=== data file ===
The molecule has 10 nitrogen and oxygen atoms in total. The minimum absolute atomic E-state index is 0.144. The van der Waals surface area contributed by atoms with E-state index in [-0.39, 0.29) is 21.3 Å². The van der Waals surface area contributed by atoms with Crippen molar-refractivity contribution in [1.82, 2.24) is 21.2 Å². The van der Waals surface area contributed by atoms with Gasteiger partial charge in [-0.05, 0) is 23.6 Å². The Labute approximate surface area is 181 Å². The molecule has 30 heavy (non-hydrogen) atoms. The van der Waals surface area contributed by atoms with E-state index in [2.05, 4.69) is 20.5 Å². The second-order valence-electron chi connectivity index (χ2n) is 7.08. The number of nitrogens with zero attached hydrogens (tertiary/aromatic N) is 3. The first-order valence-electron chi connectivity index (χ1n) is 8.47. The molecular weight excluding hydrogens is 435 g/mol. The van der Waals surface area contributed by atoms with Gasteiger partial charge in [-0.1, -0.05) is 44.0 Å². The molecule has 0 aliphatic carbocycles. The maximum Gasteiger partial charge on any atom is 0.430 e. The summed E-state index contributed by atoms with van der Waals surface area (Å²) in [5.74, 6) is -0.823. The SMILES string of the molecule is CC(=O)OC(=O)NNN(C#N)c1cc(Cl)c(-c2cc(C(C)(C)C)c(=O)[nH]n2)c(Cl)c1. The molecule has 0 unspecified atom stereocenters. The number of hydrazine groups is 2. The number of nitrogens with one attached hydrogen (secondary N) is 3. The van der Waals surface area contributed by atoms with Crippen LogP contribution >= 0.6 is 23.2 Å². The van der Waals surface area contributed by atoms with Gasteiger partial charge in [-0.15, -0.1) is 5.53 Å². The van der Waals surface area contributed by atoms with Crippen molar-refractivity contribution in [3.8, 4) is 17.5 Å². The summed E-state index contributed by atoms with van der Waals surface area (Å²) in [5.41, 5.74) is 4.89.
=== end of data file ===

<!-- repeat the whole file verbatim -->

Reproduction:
The molecule has 10 nitrogen and oxygen atoms in total. The minimum absolute atomic E-state index is 0.144. The van der Waals surface area contributed by atoms with E-state index in [-0.39, 0.29) is 21.3 Å². The van der Waals surface area contributed by atoms with Crippen molar-refractivity contribution in [1.82, 2.24) is 21.2 Å². The van der Waals surface area contributed by atoms with Gasteiger partial charge in [-0.05, 0) is 23.6 Å². The Labute approximate surface area is 181 Å². The molecule has 30 heavy (non-hydrogen) atoms. The van der Waals surface area contributed by atoms with E-state index in [2.05, 4.69) is 20.5 Å². The second-order valence-electron chi connectivity index (χ2n) is 7.08. The number of nitrogens with zero attached hydrogens (tertiary/aromatic N) is 3. The first-order valence-electron chi connectivity index (χ1n) is 8.47. The molecular weight excluding hydrogens is 435 g/mol. The van der Waals surface area contributed by atoms with Gasteiger partial charge in [-0.1, -0.05) is 44.0 Å². The molecule has 0 aliphatic carbocycles. The maximum Gasteiger partial charge on any atom is 0.430 e. The summed E-state index contributed by atoms with van der Waals surface area (Å²) in [5.74, 6) is -0.823. The SMILES string of the molecule is CC(=O)OC(=O)NNN(C#N)c1cc(Cl)c(-c2cc(C(C)(C)C)c(=O)[nH]n2)c(Cl)c1. The molecule has 0 unspecified atom stereocenters. The number of hydrazine groups is 2. The number of nitrogens with one attached hydrogen (secondary N) is 3. The van der Waals surface area contributed by atoms with Crippen LogP contribution >= 0.6 is 23.2 Å². The van der Waals surface area contributed by atoms with Gasteiger partial charge in [-0.15, -0.1) is 5.53 Å². The van der Waals surface area contributed by atoms with Crippen molar-refractivity contribution in [3.8, 4) is 17.5 Å². The summed E-state index contributed by atoms with van der Waals surface area (Å²) in [5.41, 5.74) is 4.89.